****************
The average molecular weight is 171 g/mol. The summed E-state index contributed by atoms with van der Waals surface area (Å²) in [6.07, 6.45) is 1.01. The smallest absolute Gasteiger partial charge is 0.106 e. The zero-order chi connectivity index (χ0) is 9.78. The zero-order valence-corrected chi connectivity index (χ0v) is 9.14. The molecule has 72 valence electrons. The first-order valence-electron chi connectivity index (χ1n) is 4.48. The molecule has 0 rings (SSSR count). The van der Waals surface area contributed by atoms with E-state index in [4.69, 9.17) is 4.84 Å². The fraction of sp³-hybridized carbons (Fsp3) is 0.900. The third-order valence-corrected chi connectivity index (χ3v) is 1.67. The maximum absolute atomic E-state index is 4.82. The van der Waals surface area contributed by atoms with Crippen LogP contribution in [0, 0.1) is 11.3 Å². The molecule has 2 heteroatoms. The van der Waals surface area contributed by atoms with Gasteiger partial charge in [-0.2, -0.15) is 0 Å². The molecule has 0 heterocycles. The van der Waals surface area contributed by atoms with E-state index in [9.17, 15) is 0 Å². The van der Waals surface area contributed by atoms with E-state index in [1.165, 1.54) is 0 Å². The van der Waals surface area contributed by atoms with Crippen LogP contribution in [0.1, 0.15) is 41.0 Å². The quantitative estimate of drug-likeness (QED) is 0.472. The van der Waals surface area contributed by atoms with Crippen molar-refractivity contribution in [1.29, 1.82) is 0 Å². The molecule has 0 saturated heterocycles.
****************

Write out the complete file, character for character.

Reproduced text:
The average molecular weight is 171 g/mol. The summed E-state index contributed by atoms with van der Waals surface area (Å²) in [6.07, 6.45) is 1.01. The smallest absolute Gasteiger partial charge is 0.106 e. The zero-order chi connectivity index (χ0) is 9.78. The zero-order valence-corrected chi connectivity index (χ0v) is 9.14. The molecule has 72 valence electrons. The first-order valence-electron chi connectivity index (χ1n) is 4.48. The molecule has 0 rings (SSSR count). The van der Waals surface area contributed by atoms with E-state index in [4.69, 9.17) is 4.84 Å². The fraction of sp³-hybridized carbons (Fsp3) is 0.900. The third-order valence-corrected chi connectivity index (χ3v) is 1.67. The maximum absolute atomic E-state index is 4.82. The van der Waals surface area contributed by atoms with Crippen LogP contribution in [0, 0.1) is 11.3 Å². The molecule has 2 heteroatoms. The van der Waals surface area contributed by atoms with Gasteiger partial charge in [-0.2, -0.15) is 0 Å². The molecule has 0 heterocycles. The van der Waals surface area contributed by atoms with E-state index in [9.17, 15) is 0 Å². The van der Waals surface area contributed by atoms with E-state index in [1.165, 1.54) is 0 Å². The van der Waals surface area contributed by atoms with Crippen LogP contribution in [0.1, 0.15) is 41.0 Å². The quantitative estimate of drug-likeness (QED) is 0.472. The van der Waals surface area contributed by atoms with Crippen molar-refractivity contribution in [1.29, 1.82) is 0 Å². The molecule has 0 saturated heterocycles.